LARGO — For about two minutes Friday morning, the prosecutor delivered his closing argument from the courtroom floor.
Fred Schaub, his back against the carpet, was simulating 78-year-old Audrey Mulligan's perspective during her rape six years ago. The attack was so violent it broke her hip and pelvis.
Virgil DeBose, unflinching, watched from the defense table a few feet away.
"This man," Schaub said, pointing up at him, "did that."
Mulligan's injuries sent her to the hospital, where she contracted an infection that killed her. Her death, Schaub said, made DeBose a murderer.
A 12-person jury agreed. They took just two hours to find him guilty of burglary, sexual battery and felony murder. He received life sentences for all three counts.
On March 12, 2007, DeBose knocked on the door of Mulligan's Paradise Shores condo to ask for a glass of water. She let him in, believing he was one of the roofers working at the complex. Once inside, he attacked.
She screamed and tried to knee him in the groin. Amid the struggle, he landed on top of her.
"Will you forgive me?'' he asked. "Please forgive me."
Mulligan told him she never would.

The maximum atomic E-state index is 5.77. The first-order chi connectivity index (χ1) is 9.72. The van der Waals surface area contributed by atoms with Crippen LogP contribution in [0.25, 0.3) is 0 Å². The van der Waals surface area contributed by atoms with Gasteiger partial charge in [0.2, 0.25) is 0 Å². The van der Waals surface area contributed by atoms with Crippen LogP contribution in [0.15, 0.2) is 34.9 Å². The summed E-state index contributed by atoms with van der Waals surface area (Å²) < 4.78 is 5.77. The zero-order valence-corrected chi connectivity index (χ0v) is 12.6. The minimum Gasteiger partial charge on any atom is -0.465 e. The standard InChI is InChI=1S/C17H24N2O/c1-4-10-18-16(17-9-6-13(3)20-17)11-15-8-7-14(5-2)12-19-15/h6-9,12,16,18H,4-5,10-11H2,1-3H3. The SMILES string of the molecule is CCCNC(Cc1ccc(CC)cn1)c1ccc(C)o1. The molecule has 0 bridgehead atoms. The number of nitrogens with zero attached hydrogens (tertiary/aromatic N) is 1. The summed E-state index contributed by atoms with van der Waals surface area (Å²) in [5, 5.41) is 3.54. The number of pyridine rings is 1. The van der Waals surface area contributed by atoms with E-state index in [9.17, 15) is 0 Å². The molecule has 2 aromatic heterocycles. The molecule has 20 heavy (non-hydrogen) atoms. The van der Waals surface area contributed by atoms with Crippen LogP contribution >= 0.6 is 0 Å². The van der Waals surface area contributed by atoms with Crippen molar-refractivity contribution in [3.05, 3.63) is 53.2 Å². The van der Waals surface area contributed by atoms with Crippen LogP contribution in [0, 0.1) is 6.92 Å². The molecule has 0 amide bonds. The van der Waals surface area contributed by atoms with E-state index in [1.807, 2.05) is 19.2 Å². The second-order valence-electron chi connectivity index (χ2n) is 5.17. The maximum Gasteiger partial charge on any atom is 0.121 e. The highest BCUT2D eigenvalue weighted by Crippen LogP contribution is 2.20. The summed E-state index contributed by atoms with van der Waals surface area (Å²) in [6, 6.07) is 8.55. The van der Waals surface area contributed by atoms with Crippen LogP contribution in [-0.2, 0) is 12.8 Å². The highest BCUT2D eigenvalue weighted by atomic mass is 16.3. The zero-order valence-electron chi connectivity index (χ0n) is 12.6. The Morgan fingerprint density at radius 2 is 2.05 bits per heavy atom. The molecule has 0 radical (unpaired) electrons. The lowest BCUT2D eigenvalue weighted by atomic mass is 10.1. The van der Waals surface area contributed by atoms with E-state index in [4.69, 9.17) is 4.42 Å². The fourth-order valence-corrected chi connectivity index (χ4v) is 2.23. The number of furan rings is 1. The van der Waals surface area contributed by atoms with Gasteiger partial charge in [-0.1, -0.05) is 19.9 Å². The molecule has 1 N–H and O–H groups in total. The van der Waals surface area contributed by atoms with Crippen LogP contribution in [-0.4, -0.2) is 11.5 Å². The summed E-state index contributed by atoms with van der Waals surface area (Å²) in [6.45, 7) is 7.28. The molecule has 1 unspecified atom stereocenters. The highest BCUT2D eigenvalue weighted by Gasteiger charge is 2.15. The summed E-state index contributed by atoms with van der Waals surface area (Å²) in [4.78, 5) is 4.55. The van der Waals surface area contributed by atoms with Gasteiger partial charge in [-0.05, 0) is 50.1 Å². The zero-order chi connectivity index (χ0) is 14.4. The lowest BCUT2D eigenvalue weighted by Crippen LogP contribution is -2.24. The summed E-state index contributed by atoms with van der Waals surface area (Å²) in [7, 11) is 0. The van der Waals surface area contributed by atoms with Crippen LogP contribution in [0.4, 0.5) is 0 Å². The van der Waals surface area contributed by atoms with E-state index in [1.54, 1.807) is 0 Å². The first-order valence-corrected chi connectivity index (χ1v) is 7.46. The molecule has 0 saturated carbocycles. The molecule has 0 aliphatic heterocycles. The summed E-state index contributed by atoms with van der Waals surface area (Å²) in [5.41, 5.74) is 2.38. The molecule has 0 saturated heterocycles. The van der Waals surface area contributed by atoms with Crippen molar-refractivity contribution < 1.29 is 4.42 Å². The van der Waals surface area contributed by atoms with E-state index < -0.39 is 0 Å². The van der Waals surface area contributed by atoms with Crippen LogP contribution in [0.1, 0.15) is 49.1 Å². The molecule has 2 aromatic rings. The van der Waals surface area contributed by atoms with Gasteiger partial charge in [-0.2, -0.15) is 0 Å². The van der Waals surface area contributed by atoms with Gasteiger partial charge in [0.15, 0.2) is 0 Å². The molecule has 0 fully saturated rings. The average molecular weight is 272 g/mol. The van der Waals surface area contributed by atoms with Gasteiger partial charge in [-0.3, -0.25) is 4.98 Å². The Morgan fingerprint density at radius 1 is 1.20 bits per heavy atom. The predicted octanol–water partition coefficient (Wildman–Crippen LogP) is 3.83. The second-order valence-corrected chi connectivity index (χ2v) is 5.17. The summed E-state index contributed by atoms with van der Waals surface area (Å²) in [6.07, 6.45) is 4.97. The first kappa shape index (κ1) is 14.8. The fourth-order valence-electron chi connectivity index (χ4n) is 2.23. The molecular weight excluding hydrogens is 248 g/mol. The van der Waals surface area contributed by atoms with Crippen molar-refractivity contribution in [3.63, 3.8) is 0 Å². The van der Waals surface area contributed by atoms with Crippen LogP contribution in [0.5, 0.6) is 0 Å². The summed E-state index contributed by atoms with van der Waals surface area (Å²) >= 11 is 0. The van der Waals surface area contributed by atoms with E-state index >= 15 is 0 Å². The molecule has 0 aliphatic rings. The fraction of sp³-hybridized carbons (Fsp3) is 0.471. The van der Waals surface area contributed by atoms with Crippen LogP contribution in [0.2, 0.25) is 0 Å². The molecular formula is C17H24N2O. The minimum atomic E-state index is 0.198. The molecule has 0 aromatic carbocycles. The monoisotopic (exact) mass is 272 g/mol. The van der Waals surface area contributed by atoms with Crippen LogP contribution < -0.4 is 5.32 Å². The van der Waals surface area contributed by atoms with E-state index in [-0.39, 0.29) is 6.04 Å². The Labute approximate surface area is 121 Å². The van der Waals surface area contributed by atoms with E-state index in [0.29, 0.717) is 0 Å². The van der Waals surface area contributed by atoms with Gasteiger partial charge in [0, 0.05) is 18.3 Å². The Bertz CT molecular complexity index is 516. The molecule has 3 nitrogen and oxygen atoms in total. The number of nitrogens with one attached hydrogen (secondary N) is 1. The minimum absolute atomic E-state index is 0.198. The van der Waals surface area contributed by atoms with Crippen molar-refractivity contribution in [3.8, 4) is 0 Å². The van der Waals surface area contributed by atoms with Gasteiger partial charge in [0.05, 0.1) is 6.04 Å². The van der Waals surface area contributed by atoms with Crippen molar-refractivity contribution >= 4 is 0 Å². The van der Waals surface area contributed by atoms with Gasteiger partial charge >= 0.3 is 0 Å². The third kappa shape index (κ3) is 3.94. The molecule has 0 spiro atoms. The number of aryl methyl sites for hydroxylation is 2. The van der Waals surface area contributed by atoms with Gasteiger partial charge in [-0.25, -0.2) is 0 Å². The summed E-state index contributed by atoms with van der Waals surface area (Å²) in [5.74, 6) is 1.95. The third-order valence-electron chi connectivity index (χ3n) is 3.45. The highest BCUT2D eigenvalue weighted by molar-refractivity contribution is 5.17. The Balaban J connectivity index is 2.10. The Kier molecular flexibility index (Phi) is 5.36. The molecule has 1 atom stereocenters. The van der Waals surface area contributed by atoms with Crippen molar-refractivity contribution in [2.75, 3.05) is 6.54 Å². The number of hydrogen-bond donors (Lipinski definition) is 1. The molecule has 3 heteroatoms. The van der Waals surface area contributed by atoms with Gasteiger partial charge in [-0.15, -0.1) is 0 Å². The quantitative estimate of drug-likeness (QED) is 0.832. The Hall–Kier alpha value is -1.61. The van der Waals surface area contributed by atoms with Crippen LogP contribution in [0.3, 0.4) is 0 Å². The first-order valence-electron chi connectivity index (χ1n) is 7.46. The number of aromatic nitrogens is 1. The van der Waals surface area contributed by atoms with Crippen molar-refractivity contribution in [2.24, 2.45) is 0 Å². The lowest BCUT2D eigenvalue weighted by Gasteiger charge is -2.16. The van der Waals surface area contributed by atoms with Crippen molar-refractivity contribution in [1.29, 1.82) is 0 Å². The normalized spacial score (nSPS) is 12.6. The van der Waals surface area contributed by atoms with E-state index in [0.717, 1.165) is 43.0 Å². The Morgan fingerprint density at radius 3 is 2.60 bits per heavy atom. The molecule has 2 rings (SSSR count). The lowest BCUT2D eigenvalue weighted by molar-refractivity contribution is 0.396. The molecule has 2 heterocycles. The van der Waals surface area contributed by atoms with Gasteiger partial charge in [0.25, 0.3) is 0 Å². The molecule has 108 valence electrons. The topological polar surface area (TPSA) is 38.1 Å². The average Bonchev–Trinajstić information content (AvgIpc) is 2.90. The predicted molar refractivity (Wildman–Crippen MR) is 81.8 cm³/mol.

"Go straight to hell," she said.
As he fled, she called 911.
With an overwhelming amount of evidence that DeBose assaulted Mulligan — his semen found at the scene, his fingerprints discovered on a newspaper in her apartment, surveillance video placing him in the area — his defense attorney, Keith Hammond, did little during the trial this week to refute the rape or burglary accusations.
In his closing argument, Hammond essentially conceded both charges.
"We've got a mountain of evidence here," he said Friday.
Still, he insisted that prosecutors hadn't proven beyond a reasonable doubt that his client was a killer.
"There's no evidence of murder," he said. "There's proof that she died of a bacterial infection. That's the direct cause."
But Schaub repeatedly pointed to a key piece of testimony given by a defense expert.
At issue has been whether prosecutors could prove Mulligan caught the infection at a facility where she was being treated for her injuries.
The defense expert, Schaub reminded jurors again and again, acknowledged that Mulligan could have caught the infection only at St. Petersburg General Hospital or Pinellas Park Care and Rehabilitation Center, both places she visited solely because of the attack.
"Once he said this, it's done," Schaub told the court. "It's easy. It's common sense."
Information from Times files contributed to this report. John Woodrow Cox can be reached at firstname.lastname@example.org.